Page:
So have David and the good guys vanquished Goliath, ending the battle?

The reality may be more nuanced than that. A battle much bigger than activists versus Facebook is up ahead: Providing Internet access to nearly a billion Indians who are offline, or nominally online, today.

First, the nuances.

Facebook is responsible for a great deal of the Internet penetration in India. Of the 300 million mobile users who make up over 90 percent of India’s internet base, 56 percent use WhatsApp daily, and 51 percent use Facebook, according to a TNS survey released last October.

So, at least, two out of every three Internet users in India use mobile data, purely to use one or the other of Facebook’s apps, including WhatsApp. It would be great to find a net-neutral way to let users access the apps or sites they need to (which may include WhatsApp or Facebook), free, or cheaply.

The Net neutrality movement, and now TRAI, has shot down Free Basics, which would have got Facebook and a few select apps free of data charges to subscribers of one telco (Reliance Communications).

But, TRAI hasn’t yet suggested what alternatives could be used to provide cheap or free Internet access to the hundreds of millions of mobile users who are unable or unwilling to pay for mobile data.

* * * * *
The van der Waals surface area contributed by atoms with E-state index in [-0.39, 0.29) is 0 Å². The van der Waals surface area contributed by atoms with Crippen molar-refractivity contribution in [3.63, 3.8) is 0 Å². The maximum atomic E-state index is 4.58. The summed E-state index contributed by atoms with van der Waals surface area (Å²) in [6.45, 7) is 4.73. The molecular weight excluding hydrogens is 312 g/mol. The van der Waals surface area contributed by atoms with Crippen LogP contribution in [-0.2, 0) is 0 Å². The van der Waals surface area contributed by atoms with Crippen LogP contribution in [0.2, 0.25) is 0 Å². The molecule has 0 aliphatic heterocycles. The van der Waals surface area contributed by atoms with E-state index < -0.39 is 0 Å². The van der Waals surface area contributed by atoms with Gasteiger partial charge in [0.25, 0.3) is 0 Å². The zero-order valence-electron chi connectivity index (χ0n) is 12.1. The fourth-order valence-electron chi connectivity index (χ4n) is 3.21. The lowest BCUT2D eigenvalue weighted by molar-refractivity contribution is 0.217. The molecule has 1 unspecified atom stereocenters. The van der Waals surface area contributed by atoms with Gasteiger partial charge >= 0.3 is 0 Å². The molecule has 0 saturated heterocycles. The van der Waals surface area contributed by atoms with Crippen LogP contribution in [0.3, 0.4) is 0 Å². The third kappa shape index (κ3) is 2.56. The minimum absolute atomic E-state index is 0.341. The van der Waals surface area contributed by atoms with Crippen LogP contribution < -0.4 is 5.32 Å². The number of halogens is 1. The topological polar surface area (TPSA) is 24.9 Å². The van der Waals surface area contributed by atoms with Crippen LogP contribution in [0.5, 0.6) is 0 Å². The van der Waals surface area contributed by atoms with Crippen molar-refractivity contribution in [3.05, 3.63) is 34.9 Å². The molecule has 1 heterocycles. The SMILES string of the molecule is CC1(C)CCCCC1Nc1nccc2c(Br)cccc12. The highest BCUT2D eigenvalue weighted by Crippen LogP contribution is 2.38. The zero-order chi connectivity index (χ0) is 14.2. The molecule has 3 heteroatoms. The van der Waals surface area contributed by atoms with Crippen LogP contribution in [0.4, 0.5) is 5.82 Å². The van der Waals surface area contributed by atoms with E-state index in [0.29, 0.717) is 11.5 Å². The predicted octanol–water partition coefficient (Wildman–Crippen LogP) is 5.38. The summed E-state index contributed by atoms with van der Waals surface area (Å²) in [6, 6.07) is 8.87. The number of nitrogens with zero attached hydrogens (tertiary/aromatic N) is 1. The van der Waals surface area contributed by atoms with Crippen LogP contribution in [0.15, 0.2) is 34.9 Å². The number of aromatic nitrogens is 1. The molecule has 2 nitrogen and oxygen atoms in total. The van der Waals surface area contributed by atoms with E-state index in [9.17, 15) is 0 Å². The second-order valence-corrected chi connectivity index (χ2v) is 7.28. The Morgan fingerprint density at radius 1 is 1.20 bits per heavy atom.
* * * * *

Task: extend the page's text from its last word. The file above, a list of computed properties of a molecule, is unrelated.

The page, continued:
And no! They don’t have access to even wireline broadband.

The watchdog did ask that question in its consultation paper. So we’re all hoping it will yet come up with some workable ideas.

There are several options as well.

For instance, letting the telecom companies offer a certain amount of free data for all, or using apps like Gigato which allow sponsors to top-up data, free, for prepaid users of specific apps: that recharged data can then be used for accessing any website or app.

Then there’s Digital India, which aims to put Wi-Fi into towns and villages, letting smartphone users access the internet free or cheaply.

Former journalist Pierre Fitter puts it well: “Good that all Web content will be treated as equal. Now comes the important bit: making sure everyone can access the Internet.” (IANS)

(Prasanto K. Roy is a senior technology journalist)

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Facebook Denies Reports About Marc Zuckerburg’s Indifference Towards Publishers

Facebook said it is also working with publishers across the US and Europe to test support for subscriptions in "Instant Articles".